Those days when you need to make an important decision can be trying at the best of times. The old saying “Garbage In, Garbage Out” is never more relevant (particularly if an AI tool is making automated decisions).
In one of my previous roles, if performance wasn’t going quite to plan, I knew exactly what my boss would say to me, so I used to get in there before him and ask myself the questions first…
- Is the input data right, so can we trust the outputs?
- What actually is our current performance?
- What is causing this performance level?
Only then is it worth thinking about what to do in order to improve performance.
But what if you can’t rely upon the data? If you are close to the problem, then it may be evident where data cannot be trusted. However, if you are remote from the problem, perhaps trying to develop strategic plans for the organisation, then you will not know when data is inaccurate and may blindly assume that, since the data is complete, valid and plausible, that it is correct. This is not actually the fault of the analyst, since they have no better information to use, but local staff may partially be to blame if they know the data is wrong but don’t do anything about it.
If people start mistrusting the data in the corporate system because it doesn’t agree with their version of the data, they may then decide to create their own spreadsheets that they keep updated, ignoring inputting into the corporate system (that enables others to also make decisions). This is a classic! What makes it even worse is when this person moves into a new role and their successor quickly realises that they cannot trust the data in the corporate system, is not sure they trust the spreadsheet (which they would have developed differently anyway) so they create a new spreadsheet. You now have three (or more) versions of the data which may not agree with each other 🙁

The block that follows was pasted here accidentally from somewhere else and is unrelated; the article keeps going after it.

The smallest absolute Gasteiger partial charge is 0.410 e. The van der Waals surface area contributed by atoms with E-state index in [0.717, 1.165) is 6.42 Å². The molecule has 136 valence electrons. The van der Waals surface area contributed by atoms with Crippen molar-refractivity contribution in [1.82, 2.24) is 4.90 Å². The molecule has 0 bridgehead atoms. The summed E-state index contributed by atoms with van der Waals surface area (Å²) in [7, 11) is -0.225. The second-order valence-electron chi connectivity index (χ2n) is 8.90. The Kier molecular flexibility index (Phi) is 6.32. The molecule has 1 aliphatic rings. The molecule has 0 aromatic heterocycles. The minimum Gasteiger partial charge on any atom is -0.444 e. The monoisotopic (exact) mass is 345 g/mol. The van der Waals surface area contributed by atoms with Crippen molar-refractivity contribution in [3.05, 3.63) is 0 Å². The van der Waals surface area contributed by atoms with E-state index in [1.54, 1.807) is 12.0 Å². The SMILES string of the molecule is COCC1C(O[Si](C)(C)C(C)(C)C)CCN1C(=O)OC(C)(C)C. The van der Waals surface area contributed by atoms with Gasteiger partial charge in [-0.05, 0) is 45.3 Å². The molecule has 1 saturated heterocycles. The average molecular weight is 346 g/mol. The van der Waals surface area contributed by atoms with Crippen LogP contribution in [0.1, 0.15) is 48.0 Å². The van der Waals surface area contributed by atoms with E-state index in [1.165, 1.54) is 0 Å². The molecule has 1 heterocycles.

In some organisations lots of time and energy (and money) is spent gathering data from different sources to come up with alternate views of what the performance actually is. This can then result in lengthy discussions (perhaps arguments) about current performance levels rather than spending this time and energy working out how to improve the organisations performance.
Sometimes, data quality problems are easy to spot, the wrong house being demolished or a space probe failing. Sometimes they are far harder to spot, such as a strategic business plan not being able to adequately evidence ~£600m of projects or organisations losing 30% of their revenue due to poor data.
So what can organisations do to minimise the risk of data quality problems?
First, they need to understand that poor data quality does not have to be ‘normal’ – changing beliefs and resetting the view of what is acceptable is critical.
Secondly, data quality should be managed in a holistic way, similarly to other aspects of quality. ISO 8000 provides a range of standards relating to data quality and data quality management.
Third, like improving health and safety performance, the organisation needs to recognise that it will take time and sustained effort to improve data quality levels.
Why bother? Well, the benefits of improving data quality management align closely with other quality management activities by removing waste/avoidable cost from the organisation and avoiding poor decision making.
If this all sounds challenging and leaves you wondering where to start, two useful starting points can be providing data quality management training for key team members and assessing the maturity of your approach to data quality management. The first of these will improve the skills and awareness of your team, the second will provide recommendations of where improvements should be applied and should help trigger debates within the organisation over which actions to prioritise and the data areas where most benefit will be secured.
A follow on blog post ‘Does your data trust you?’ takes an alternative look at this challenge from the perspective of the data itself.
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